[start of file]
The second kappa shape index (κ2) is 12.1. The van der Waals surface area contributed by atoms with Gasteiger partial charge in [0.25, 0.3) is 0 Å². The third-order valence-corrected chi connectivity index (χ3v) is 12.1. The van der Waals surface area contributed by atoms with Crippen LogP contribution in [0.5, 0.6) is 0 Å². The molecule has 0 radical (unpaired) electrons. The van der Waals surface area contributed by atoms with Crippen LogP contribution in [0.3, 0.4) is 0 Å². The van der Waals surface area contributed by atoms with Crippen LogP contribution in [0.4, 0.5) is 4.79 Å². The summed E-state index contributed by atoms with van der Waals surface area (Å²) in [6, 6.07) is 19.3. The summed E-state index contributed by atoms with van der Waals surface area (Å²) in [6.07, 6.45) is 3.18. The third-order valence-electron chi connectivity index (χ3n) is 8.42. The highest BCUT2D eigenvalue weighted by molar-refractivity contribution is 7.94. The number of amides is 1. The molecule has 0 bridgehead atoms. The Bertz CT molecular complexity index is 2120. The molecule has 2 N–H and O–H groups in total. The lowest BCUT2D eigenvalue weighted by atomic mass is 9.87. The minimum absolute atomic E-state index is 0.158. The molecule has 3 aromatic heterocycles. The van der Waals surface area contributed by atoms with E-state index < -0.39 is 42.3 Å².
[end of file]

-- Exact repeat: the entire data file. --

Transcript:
The second kappa shape index (κ2) is 12.1. The van der Waals surface area contributed by atoms with Gasteiger partial charge in [0.25, 0.3) is 0 Å². The third-order valence-corrected chi connectivity index (χ3v) is 12.1. The van der Waals surface area contributed by atoms with Crippen LogP contribution in [0.5, 0.6) is 0 Å². The molecule has 0 radical (unpaired) electrons. The van der Waals surface area contributed by atoms with Crippen LogP contribution in [0.3, 0.4) is 0 Å². The van der Waals surface area contributed by atoms with Crippen LogP contribution in [0.4, 0.5) is 4.79 Å². The summed E-state index contributed by atoms with van der Waals surface area (Å²) in [6, 6.07) is 19.3. The summed E-state index contributed by atoms with van der Waals surface area (Å²) in [6.07, 6.45) is 3.18. The third-order valence-electron chi connectivity index (χ3n) is 8.42. The highest BCUT2D eigenvalue weighted by molar-refractivity contribution is 7.94. The number of amides is 1. The molecule has 0 bridgehead atoms. The Bertz CT molecular complexity index is 2120. The molecule has 2 N–H and O–H groups in total. The lowest BCUT2D eigenvalue weighted by atomic mass is 9.87. The minimum absolute atomic E-state index is 0.158. The molecule has 3 aromatic heterocycles. The van der Waals surface area contributed by atoms with E-state index < -0.39 is 42.3 Å².